The chief sent his daughter to the glowing box in the corner. She brought it to her father, who removed a glowing ball, tied it with a string, and gave it to the little boy. He rubbed his ear thoughtfully before taking the ball. It was full of light and shadow, color and form. The child laughed happily, tugging at the string and watching the ball bounce.
Then Crow scratched the inside of his ear again and the little boy gasped and cried.
"Don't cry, little one," said the doting grandfather anxiously. "Tell me what is wrong."
Inside the boy's ear, Crow whispered: "You want to go outside to play." The boy rubbed at his ear and then repeated Crow's words to his grandfather. Immediately, the chief lifted up the small child and carried him outside, followed by his worried mother.
As soon as they were free of the snow lodge, Crow swooped out of the child's ear and resumed his natural form. He dove toward the little boy's hand and grabbed the string from him. Then he rose up and up into the endless blue sky, the ball of daylight sailing along behind him.
In the far north, the Inuit saw a spark of light coming toward them through the darkness. It grew brighter and brighter, until they could see Crow flapping his wings as he flew toward them. The people gasped and pointed and called in delight.
The Crow dropped the ball, and it shattered upon the ground, releasing the daylight so that it exploded up and out, illuminating every dark place and chasing away every shadow. The sky grew bright and turned blue. The dark mountains took on color and light and form. The snow and ice sparkled so brightly that the Inuit had to shade their eyes.
The people laughed and cried and exclaimed over their good fortune. But Crow told them that the daylight would not last forever. He had only obtained one ball of daylight from the people of the south, and it would need to rest for six months every year to regain its strength. During that six month period, the darkness would return.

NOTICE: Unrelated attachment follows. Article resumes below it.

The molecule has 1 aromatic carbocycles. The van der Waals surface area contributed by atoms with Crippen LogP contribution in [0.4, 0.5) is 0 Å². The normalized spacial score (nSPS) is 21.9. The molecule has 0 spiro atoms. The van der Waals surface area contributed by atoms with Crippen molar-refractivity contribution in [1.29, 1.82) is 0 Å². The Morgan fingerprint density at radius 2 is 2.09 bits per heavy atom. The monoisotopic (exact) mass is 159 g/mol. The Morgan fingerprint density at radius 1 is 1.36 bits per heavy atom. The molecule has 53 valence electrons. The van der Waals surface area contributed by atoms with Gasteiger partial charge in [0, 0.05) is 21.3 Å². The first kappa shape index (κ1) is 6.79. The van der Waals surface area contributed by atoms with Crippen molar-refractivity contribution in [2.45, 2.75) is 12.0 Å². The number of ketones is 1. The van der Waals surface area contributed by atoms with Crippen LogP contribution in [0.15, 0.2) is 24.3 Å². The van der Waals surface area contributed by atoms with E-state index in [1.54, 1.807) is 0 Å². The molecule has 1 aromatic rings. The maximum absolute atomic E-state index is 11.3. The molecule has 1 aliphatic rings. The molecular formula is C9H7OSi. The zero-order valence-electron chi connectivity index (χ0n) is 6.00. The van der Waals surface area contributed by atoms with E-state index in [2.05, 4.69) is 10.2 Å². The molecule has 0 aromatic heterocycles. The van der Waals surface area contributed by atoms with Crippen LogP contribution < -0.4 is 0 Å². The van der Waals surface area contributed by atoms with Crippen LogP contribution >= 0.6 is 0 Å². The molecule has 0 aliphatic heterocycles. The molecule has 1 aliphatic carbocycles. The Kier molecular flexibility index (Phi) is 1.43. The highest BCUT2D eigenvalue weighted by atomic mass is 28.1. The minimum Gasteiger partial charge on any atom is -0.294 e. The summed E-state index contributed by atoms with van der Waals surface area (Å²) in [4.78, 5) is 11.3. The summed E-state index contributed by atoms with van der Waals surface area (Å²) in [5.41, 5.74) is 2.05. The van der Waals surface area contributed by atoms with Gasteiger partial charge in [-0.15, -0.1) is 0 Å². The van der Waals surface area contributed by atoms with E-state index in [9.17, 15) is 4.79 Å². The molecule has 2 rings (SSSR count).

The people said: "Half a year of daylight is enough. Before you brought the daylight, we lived our whole life in darkness!" Then they thanked Crow over and over again.
To this day, the Inuit live for half a year in darkness and half a year in daylight. And they are always kind to Crow, for it was he who brought them the light.

Leadbelly Mix

New Laws proposed that ELIMINATE parking requirements for affordable housing!

This is a Six Story Senior Apartment Building like the one George Lucas wants to build out at Grady Ranch, a full four and miles up a country road.  It has little access to essential services, shopping, doctors, ambulance service, water and infrastructure.  It is merely vertical sprawl.
Several state legislators are pushing through amendments to the density bonus law that will take away cities' rights to require a minimum number of on-site parking spaces in density bonus projects. Most density bonus projects consist of a majority of market rate housing and just a few low income. Assemblyman Chau, the author of the bill, also added wording called the legislative intent "allowing builders and the market to decide how much parking is needed."